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Understanding the Racial and Income Gap in COVID-19: Essential Workers

Ruchi Avtar, Rajashri Chakrabarti, and Maxim Pinkovskiy This is the fourth and final post in this series aimed at understanding the gap in COVID-19 intensity by race and by income. The previous three posts focused on the role of mediating variables—such as uninsurance rates, comorbidities, and health resource in the first post; public transportation, and home crowding in the second; and social distancing, pollution, and age composition in the third—in explaining the racial and...

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Understanding the Racial and Income Gap in COVID-19: Social Distancing, Pollution, and Demographics

Ruchi Avtar, Raji Chakrabarti, Lindsay Meyerson, and Maxim Pinkovskiy This is the third post in a series looking to explain the gap in COVID-19 intensity by race and by income. In the first two posts, we have investigated whether comorbidities, uninsurance, hospital resources, and home and transit crowding help explain the income and minority gaps. Here, we continue our investigation by looking at three additional potential channels: the fraction of elderly people, pollution,...

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Understanding the Racial and Income Gap in COVID-19: Public Transportation and Home Crowding

Ruchi Avtar, Rajashri Chakrabarti, and Maxim Pinkovskiy This is the second post in a series that aims to understand the gap in COVID-19 intensity by race and income. In our first post, we looked at how comorbidities, uninsurance rates, and health resources may help to explain the race and income gap observed in COVID-19 intensity. We found that a quarter of the income gap and more than a third of the racial gap in case rates are explained by health status and system factors. In...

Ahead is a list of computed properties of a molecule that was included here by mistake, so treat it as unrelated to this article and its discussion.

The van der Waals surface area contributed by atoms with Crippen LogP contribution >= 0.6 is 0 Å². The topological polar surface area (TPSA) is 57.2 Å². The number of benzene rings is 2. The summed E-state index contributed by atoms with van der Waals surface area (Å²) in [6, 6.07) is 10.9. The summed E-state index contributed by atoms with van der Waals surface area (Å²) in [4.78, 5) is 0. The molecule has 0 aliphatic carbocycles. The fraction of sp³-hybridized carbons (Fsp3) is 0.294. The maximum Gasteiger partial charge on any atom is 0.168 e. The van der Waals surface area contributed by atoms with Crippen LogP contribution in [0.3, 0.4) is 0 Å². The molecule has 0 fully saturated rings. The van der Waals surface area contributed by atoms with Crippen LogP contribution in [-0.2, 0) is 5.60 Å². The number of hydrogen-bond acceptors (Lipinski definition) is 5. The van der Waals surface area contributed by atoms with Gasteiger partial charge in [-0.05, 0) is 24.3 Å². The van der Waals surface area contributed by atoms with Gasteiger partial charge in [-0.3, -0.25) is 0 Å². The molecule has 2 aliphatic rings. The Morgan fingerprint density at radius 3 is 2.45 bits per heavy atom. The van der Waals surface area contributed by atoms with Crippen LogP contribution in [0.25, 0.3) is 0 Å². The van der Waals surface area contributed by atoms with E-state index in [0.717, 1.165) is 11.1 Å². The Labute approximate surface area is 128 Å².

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Understanding the Racial and Income Gap in Covid-19: Health Insurance, Comorbidities, and Medical Facilities

Ruchi Avtar, Rajashri Chakrabarti, and Maxim Pinkovskiy Our previous work documents that low-income and majority-minority areas were considerably more affected by COVID-19, as captured by markedly higher case and death rates. In a four-part series starting with this post, we seek to understand the reasons behind these income and racial disparities. Do disparities in health status translate into disparities in COVID-19 intensity? Does the health system play a role through...

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Top 10 Charts of the Week for 2020

2020 will soon be over, and with it an incredibly trying year. The editors at IMFBlog wish you good health and peace over the holidays ahead, and into the new year. In case you missed some of the compelling facts and figures in our Charts of the Week series this year, we have pulled together your top reads. Here are the top ten charts of the week for 2020, based on your readership. 1. Global Uncertainty Related to Coronavirus at Record High 2. Unemployment in Today’s Recession Compared to...